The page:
Video parodies are either sudsy or slick
By Bryan Ames For the Post-Bulletin
I'm not a fan of soap operas. Given a choice, I opt for game shows. A soap never informed me that the term ``Ivy League'' came from the Roman numeral IV, denoting the first four colleges in the prestigious association. I learned that on ``Hollywood Squares,'' a program that regularly kept me up-todate on Charo, Prof. Irwin Corey and Princess Zsa Zsa. Irregardless of personal predilections, I have watched enough daytime dramas to know real people don't have hairdos like that, and comedies that spoof them must overcome the basic premise that soaps are already selfparodies.
The concept -- a comic-book look behind the scenes of a TV soap, combining the Oscar-winning talents of Sally Field, Kevin Kline and Whoopi Goldberg -- should have translated into surefire entertainment. The script is by playwright Robert Harling (``Steel Magnolias'') and Andrew Bergman, whose credits include ``The In-Laws'' and ``The Freshman.'' The executive producer is Field's ``Steel Magnolias'' director, Herbert Ross. Co-produced by Field's husband, ``Soapdish'' is frantic, irritating and astoundingly unfunny.
Cathy Moriarty (``Raging Bull''), Robert Downey Jr. (``Chances Are'') and Elisabeth Shue (``Cocktail''), along with poor Carrie Fisher in a thankless role as an amorous casting director and ``Pretty Woman'' director Garry Marshall as a flustered TV exec, round out a cast who must've thought this was a Lawrence Kasden ensemble in the tradition of ``The Big Chill'' and ``I Love You to Death.''
Here, under Michael Hoffman's indifferent direction, the otherwise gifted players compensate for a lack of chemistry by bouncing off the walls and straining their vocal chords. After Field's umpteenth sobbing jag you'll be reaching for whichever is closest -- the fastforward button or a bottle of aspirin. `Delirious'
For the cost of a video rental, you're money ahead with this inoffensive lark, starring John Candy as a soap writer who finds himself in the fictional town of his TV show, where he can re-type his characters' destinies as well as his own. His fantasies owe more to Indiana Jones and 007 than to daytime TV, but all in all, this is a likable parody, and the affable Candy is gamely supported by Mariel Hemingway (TV's ``Civil Wars''), Emma Samms (``Dynasty''), Raymond Burr, David Rasche (``Sledge Hammer'') and Charles Rocket, whose claim to small-screen infamy came in 1981 when he was fired from ``Saturday Night Live'' after uttering an on-air obscenity.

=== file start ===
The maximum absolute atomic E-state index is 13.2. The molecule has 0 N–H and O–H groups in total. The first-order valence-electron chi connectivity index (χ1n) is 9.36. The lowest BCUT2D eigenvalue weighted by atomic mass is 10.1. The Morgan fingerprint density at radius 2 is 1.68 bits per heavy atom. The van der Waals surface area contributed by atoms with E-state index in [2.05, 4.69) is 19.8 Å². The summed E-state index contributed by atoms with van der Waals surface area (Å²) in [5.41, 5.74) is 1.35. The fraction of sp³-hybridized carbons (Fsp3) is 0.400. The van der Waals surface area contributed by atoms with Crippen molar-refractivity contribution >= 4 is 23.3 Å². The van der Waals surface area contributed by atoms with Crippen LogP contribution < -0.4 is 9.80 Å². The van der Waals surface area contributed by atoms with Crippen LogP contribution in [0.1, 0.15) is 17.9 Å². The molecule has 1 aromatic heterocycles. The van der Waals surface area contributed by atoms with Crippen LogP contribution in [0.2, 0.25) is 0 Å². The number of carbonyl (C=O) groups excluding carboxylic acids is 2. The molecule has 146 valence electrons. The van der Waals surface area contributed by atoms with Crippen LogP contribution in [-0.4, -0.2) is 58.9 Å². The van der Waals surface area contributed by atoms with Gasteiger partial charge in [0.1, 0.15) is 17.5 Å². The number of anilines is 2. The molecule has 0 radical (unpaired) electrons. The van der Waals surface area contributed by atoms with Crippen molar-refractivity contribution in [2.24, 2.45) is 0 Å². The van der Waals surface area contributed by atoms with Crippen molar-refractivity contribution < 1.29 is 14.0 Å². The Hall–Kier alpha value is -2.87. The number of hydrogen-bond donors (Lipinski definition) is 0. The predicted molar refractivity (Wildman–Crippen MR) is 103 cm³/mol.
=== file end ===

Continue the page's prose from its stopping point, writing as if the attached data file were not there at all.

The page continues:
Although the script by Lawrence J. Cohen and Fred Freeman twinkles with occasions of inspired wit, including the comic highlight of a cameo by Robert Wagner, the movie suffers from restraint. Chances for big laughs are reined in, and what's left is a gentle comedy, directed by Tom Mankiewicz, a script doctor who made his feature debut with 1987's ``Dragnet,'' starring Dan Aykroyd and Tom Hanks. Mankiewicz also directed episodes of TV's ``Hart to Hart'' (hence Wagner's guest appearance), as well as serving as a creative consultant on the first two ``Superman'' pictures, which might explain Margot (Lois Lane) Kidder's walk-on in ``Delirious.''
A discussion of soap spoofery would be remiss without mention of this 1982 hit, and now would be an ideal time to get re-acquainted with Dustin Hoffman as the annoying, perpetually unemployed actor who finds success and sensitivity when he masquerades as a woman for a role on a daytime serial. The crisp, insightful script, attributed to Larry Gelbart (TV's ``M*A*S*H'') and playwright Murray Schisgal (``Luv''), is reported to have been revised by, among others, ``Bugsy'' director Barry Levinson and ``Ishtar'' director Elaine May.
Besides the rediscovered delight in Hoffman's typically brilliant performance, there's the joy of being reintroduced to Jessica Lange as Hoffman's troubled co-star; Teri Garr as his ill-used friend; unbilled Bill Murray as his droll roommate; Dabney Coleman as the sexist director; Charles Durning as Lange's moonstruck dad; George Gaynes (``Police Academy's befuddled Commandant Lassard) as an aging daytime idol, and Geena Davis (``Thelma and Louise'') in her first film as Hoffman's half-dressed dressing-room partner. Last but notably not least is the director of ``Tootsie'' himself, Sydney Pollack, as Hoffman's harried agent.